Therefore I, a prisoner for serving the Lord, beg you to lead a life worthy of your calling, for you have been called by God. Always be humble and gentle. Be patient with each other, making allowance for each other’s faults because of your love. Ephesians 4:1-2
Did you ever hear the old joke church people used to like to tell about each other? It goes like this: To live above with saints we love; oh that will be glory. But to live below with saints we know; well that’s a different story! There is truth to the corny humor. It can be hard to live well with one another on this journey called life. When a crisis hits, it can seem almost impossible.
The Bible sets a high standard for the way the follower of Jesus interacts with others. In some Bible versions, it uses the words, “bear with” or “bearing with.” “With all humility and gentleness, with patience, bearing with one another in love,” Ephesians 4:2 instructs. This, of course, sounds perfectly fine in a Bible verse but in real life, with the people in your home, the people you grew up with, the people that you work with, the people in your community…not so simple.
Let’s face it. We irritate each other. On the positive side, that irritation can be used by God to shape our characters, much like sandpaper working off rough edges or the cuts used to release the brilliance of a diamond. The people that God has placed in your life, with their quirks and faults, can make up the perfect “toolbelt” that God has assembled just for you, to bring about growth in your life that would never happen any other way. “As iron sharpens iron, so one person sharpens another,” Proverbs 27:27 puts it.
We, however, have to allow that work to take place in our lives, just as the piece of wood has to remain under the motion of the sandpaper and the diamond in the gem cutter’s vice. We have to bear with it, and with them, in other words.
Sometimes, you are living with another’s behavior, day in and day out, and you may reach a point where improvement of your character just isn’t enough to motivate you to stand that other person one more minute, let alone another day or the rest of life. You need a bigger “why,” and the verse before the “bear with it” verse in Ephesians 4 gives us a compelling reason. “I…beg you, writes the Apostle Paul, “to lead a life worthy of your calling, for you have been called by God. Always be humble and gentle. Be patient with each other, making allowance for each other’s faults because of your love.” (Ephesians 4:1-2)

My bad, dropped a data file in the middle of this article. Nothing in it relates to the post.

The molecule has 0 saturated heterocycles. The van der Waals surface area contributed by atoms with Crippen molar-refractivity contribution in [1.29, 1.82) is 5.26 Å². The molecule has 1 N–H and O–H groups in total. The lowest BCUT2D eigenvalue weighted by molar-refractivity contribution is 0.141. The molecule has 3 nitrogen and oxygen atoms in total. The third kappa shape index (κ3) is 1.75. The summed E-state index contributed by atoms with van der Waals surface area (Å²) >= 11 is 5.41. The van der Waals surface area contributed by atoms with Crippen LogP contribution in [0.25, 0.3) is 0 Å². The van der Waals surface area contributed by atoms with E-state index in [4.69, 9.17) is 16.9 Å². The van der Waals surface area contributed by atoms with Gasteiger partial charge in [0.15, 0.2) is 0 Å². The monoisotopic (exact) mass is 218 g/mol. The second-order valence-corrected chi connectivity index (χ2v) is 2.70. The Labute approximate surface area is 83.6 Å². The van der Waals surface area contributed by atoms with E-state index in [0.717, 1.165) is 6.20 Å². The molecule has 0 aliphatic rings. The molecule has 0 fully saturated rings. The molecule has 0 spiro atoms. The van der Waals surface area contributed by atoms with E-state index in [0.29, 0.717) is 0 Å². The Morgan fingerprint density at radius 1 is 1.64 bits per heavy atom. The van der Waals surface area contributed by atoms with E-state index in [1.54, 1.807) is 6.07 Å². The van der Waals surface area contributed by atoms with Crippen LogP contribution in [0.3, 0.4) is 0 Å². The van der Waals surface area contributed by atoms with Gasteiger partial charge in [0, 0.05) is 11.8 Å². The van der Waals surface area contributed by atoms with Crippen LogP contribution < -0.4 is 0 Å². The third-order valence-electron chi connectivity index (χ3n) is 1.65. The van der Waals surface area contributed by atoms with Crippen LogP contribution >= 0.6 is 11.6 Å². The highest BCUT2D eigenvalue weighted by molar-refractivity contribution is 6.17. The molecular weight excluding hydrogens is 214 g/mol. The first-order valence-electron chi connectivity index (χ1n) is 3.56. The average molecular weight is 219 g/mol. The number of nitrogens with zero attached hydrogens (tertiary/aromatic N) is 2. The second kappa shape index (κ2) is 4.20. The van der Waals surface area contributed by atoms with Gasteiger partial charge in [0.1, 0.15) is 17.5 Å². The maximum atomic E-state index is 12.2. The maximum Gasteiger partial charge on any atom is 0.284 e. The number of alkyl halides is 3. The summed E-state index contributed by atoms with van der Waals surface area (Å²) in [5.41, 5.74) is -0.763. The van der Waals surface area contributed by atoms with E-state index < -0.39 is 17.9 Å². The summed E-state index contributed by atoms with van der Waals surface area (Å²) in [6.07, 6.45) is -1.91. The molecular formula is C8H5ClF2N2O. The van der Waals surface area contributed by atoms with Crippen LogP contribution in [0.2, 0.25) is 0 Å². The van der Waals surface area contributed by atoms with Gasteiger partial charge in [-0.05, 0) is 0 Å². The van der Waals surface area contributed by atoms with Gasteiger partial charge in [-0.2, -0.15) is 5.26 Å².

Maybe you know the saying, "When you point one finger, there are three fingers pointing back to you." When I remember that, I too, have irritating idiosyncrasies, am impatient, selfish (and the list goes on), I was offered grace when Jesus first called me to relationship with Him. The follower of Jesus has a calling that all started with grace. He saw us in our sin and loved us, when there was no reason for it. He gave Himself for us and gave us the ability to love through the power of the Holy Spirit, that the Bible says, comes to live in us when we surrender to God. (Ephesians 1:13-14) We have been given undeserved grace and remembering this, is what gives us the ability to bear with others. “Living apart from an attitude of continual grace,” says Pastor Craig Denison, “robs us of the joy of living without unrealistic expectations of others. When we are slow to offer grace for the sins of others, we step outside the realm of God’s kingdom and place our hope and security in this fleeting world.
In everyday life, and exponentially more so, in times of crisis, expecting others to be easy to live with will always end in conflict. “But to each one of us grace has been given,” declares Ephesians 4:7. We are called to be grace-givers, in return. Who, in your life, desperately needs that grace today?
Resource reading: Ephesians 4:1-16
Denison, Craig. “Having Grace for Others - Experiencing God: First15 Daily Devotional.” Experiencing God | First15 Daily Devotional, December 18, 2019. https://www.first15.org/08/26/having-grace-for-others/.